Fire Colour One by Jenny Valentine

Buy on: Kindle | Paperback

Title: Fire Colour One

Author: Jenny Valentine
Publisher: Harper Collins UK/Harper Collins Children’s Books
Genre: Teens & YA
Paperback/256 pages
Publication Date: 2 July 2015
Iris’s father, Ernest, is at the end of his life and she hasn’t even met him. Her best friend, Thurston, is somewhere on the other side of the world. Everything she thought she knew is up in flames. Now her mother has declared war and means to get her hands on Ernest’s priceless art collection. But Ernest has other ideas. There are things he wants Iris to know after he’s gone. And the truth has more than one way of coming to light.
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I usually prefer to read non-fiction books, but this summer I’ve really
been enjoying a bit of escapism and getting lost in a good fiction book. While
chick-lit has been occupying the most space on my nightstand, YA has been
hanging out as well.
I’ve seen quite a lot of hype about Fire Colour One and decided that it was worth the read. They say not to judge a book by its
cover, but this cover drew me in so I felt I had to read it. My
expectations of Fire Colour One were quite high based on the good reviews, hype, and reception it’s received. 
Did it live up to the expectations?
Overall, Fire Colour One was an entertaining read, the characters were
elaborate and actually had quite some character. Each of them brought their own
personality to the mix. They ranged from a gold-digger to a teenage pyromaniac who loves fires and art more than she loves much
else (independent to her love for her male best friend, of course).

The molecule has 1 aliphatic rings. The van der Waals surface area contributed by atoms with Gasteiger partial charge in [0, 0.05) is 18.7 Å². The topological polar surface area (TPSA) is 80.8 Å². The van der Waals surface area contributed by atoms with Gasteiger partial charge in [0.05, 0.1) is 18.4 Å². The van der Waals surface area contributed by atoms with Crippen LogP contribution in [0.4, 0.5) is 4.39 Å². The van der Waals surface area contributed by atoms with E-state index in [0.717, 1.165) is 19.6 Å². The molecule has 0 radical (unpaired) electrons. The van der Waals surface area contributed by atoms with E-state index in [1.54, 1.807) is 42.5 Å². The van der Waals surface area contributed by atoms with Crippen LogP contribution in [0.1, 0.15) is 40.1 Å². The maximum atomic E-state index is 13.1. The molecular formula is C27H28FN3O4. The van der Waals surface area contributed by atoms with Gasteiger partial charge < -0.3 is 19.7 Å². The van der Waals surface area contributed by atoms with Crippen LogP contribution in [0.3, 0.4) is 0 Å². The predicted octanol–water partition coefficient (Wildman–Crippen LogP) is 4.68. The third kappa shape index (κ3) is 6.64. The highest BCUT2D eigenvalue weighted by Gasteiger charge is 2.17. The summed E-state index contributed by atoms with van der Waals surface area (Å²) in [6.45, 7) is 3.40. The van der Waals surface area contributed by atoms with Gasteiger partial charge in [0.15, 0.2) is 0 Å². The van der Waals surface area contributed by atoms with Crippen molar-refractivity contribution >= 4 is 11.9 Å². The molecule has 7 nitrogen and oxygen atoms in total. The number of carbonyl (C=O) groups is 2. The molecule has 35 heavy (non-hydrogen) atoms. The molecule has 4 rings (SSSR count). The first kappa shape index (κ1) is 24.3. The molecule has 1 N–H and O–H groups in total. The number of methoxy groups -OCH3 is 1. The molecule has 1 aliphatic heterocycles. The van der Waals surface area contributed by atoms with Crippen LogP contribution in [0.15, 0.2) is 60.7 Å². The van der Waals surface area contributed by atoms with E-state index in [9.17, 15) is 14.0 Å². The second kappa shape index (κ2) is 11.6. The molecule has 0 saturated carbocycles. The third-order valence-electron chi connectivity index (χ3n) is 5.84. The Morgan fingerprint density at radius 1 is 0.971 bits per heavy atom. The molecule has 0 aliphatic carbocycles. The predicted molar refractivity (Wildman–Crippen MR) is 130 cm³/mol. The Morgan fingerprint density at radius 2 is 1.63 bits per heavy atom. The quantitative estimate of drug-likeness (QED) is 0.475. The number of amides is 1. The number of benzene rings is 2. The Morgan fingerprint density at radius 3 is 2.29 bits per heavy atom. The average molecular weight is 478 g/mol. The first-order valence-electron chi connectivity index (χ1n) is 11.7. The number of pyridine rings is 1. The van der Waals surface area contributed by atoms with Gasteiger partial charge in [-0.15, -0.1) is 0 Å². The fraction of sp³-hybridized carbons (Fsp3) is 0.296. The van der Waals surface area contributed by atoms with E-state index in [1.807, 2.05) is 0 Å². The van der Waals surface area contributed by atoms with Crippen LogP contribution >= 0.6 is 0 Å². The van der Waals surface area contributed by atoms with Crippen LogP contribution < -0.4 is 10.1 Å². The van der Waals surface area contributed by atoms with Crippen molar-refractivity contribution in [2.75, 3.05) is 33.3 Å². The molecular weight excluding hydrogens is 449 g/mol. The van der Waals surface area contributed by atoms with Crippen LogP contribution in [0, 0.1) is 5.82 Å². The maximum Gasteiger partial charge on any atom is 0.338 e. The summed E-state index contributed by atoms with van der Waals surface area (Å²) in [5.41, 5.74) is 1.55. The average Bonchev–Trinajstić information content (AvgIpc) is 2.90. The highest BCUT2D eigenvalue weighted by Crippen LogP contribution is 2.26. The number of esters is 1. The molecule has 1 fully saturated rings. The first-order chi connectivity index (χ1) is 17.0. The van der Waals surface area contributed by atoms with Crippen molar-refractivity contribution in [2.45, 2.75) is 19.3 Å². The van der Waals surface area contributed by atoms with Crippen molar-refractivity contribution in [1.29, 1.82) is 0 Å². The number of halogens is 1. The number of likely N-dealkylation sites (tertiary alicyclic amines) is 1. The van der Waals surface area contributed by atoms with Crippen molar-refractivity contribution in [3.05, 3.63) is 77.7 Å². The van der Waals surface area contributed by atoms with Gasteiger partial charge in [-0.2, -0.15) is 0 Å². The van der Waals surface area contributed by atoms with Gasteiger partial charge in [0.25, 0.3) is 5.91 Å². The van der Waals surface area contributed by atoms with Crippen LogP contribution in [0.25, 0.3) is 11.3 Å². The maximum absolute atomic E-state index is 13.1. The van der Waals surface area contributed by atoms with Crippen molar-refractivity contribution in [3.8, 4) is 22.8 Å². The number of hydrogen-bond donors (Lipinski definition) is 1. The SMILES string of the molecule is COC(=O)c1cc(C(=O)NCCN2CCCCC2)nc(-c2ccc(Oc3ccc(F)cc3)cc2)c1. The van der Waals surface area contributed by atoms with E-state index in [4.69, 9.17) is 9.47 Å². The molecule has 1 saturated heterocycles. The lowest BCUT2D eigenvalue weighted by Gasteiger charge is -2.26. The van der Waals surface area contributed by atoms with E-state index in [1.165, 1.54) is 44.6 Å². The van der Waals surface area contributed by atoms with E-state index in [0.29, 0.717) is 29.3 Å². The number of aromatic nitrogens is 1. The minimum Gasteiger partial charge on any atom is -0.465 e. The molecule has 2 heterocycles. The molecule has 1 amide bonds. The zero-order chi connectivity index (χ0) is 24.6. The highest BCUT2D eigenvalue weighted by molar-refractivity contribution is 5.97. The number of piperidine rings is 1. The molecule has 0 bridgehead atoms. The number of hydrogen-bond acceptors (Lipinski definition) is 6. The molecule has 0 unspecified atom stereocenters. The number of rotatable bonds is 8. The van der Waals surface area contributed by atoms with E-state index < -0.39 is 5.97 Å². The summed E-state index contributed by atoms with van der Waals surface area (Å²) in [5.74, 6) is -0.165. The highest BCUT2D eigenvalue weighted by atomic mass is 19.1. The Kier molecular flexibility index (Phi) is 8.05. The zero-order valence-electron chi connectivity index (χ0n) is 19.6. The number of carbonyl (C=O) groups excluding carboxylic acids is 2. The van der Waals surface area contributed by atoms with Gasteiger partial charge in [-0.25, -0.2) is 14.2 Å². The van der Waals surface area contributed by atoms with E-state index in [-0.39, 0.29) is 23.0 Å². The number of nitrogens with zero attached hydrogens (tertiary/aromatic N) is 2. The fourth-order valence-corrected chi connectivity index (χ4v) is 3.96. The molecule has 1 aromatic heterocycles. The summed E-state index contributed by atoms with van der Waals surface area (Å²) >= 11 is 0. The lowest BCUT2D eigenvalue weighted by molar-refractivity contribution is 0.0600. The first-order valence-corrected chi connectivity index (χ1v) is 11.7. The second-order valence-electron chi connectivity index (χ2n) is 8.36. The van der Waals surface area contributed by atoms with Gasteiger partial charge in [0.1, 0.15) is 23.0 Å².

It was refreshing to see that Iris was quite different to the other teen
aged protagonists I’ve read before. Sure, there’s always an angst ridden
teenager in a book that will then make it to the big screen, but Iris isn’t
just quirky, she’s different in a way that you just can’t put your finger on.
At different parts of the book I was captivated by her compulsion to set things
alight, as well as quite perplexed about it to the point that I felt she was a
bit one dimensional.
The book was captivating and led me to want more, but even though the
ending was one that I didn’t see coming there were gaps in the book that were
never quite filled in for me. Though this book isn’t aimed at my demographic, I
quite enjoyed being able to devour it in a few hours, and felt that even though
there was something missing for me, it still delivered.
Overall I enjoyed the book. It was well written,
and the characters were developed in a very realistic way, even though wealth
and fine art aren’t part of everyone’s every day lives it still managed to make the characters be at least a bit relatable. 

Rating: 3.5
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